Browsing All Posts filed under »David Kilcullen«

From the Archives: The New Year’s War in Gaza

November 16, 2012

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With it kicking off in Gaza again, I thought I’d post an unpublished article I wrote in late 2009 about what I called the New Year’s War in Gaza. Some of the observations are understandably dated, but I think the piece is still relevant. At eleven o’clock Saturday morning, on December 27th 2008, the New […]

Afghanistan: An unwinnable war?

September 23, 2010

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I am always annoyed when someone says a war is unwinnable; it annoyed me when it was said about Iraq with much sanctimony and it annoys me now when said about Afghanistan. No war is unwinnable; to succeed depends on figuring out the kind of conflict you’re fighting, organising yourself accordingly and doing it better/faster […]

RollingStan and civil-military relations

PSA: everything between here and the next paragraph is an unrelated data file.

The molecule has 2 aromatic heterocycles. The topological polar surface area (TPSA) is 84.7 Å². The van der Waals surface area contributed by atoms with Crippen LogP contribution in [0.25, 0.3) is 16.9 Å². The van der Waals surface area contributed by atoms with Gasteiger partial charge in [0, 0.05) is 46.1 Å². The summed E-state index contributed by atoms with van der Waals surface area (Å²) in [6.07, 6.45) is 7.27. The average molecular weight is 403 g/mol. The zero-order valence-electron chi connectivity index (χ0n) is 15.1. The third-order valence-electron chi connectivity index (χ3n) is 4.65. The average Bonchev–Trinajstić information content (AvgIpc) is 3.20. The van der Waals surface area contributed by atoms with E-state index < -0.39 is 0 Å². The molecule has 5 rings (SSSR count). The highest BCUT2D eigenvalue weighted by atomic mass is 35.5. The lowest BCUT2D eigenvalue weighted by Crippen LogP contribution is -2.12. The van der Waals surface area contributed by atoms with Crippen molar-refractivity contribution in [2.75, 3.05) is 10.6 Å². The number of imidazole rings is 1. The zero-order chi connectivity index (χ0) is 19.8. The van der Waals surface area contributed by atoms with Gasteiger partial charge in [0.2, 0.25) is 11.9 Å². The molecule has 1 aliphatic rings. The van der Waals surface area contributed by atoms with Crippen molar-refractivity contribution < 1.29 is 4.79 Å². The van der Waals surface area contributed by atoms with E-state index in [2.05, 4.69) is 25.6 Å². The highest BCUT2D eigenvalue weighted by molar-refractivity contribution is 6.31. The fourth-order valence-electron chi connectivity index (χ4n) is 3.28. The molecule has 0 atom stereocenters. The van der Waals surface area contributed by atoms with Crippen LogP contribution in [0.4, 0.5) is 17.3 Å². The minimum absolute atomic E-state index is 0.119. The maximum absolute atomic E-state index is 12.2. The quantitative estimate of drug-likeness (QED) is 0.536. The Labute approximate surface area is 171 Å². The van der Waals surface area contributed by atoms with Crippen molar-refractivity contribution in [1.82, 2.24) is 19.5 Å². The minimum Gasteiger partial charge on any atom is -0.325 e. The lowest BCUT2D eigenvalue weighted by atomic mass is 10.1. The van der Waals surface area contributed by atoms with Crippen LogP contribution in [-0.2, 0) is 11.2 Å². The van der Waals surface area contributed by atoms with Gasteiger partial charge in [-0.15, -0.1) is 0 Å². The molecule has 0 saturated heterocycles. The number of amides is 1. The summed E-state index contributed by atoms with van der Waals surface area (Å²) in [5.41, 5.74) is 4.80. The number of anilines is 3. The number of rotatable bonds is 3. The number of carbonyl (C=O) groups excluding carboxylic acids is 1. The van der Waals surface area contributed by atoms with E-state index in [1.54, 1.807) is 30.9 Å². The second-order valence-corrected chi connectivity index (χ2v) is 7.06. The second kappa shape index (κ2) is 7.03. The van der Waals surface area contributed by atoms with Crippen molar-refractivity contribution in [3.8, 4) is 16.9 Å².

June 29, 2010

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Andrew Bacevich and Bernard Finel are like Nietzsche; they make me think, but often the opposite of what they want me to think. They have both written pieces about civil-military relations, focussing on the controversy surrounding Stanley McChrystal’s Rolling Stones profile. Bacevich argues that long wars ‘are antithetical to democracy’; protracted conflicts encourage praetorianism in […]

Arguing Afghanistan: Rory Stewart and Military Orientalism

June 8, 2010

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As readers might’ve guessed, opponents of the campaign in Afghanistan are a nuisance of mine, from anti-war protestors who think because the country is hot and Muslim it must be like Iraq to more serious critics like Adam Holloway. The problem is not their position, which is valid, but the disingenuous arguments they use to […]

Afghanistan and Adam Holloway MP

May 31, 2010

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The critique of Western involvement in Afghanistan provided by Adam Holloway and other distinguished commentators like Andrew Bacevich and Rory Stewart land telling blows on arguments for our presence there. We are hampered by financial and political corruption in the Karzai government. Our imperfect knowledge of local cultures and an under-appreciation of local politics can […]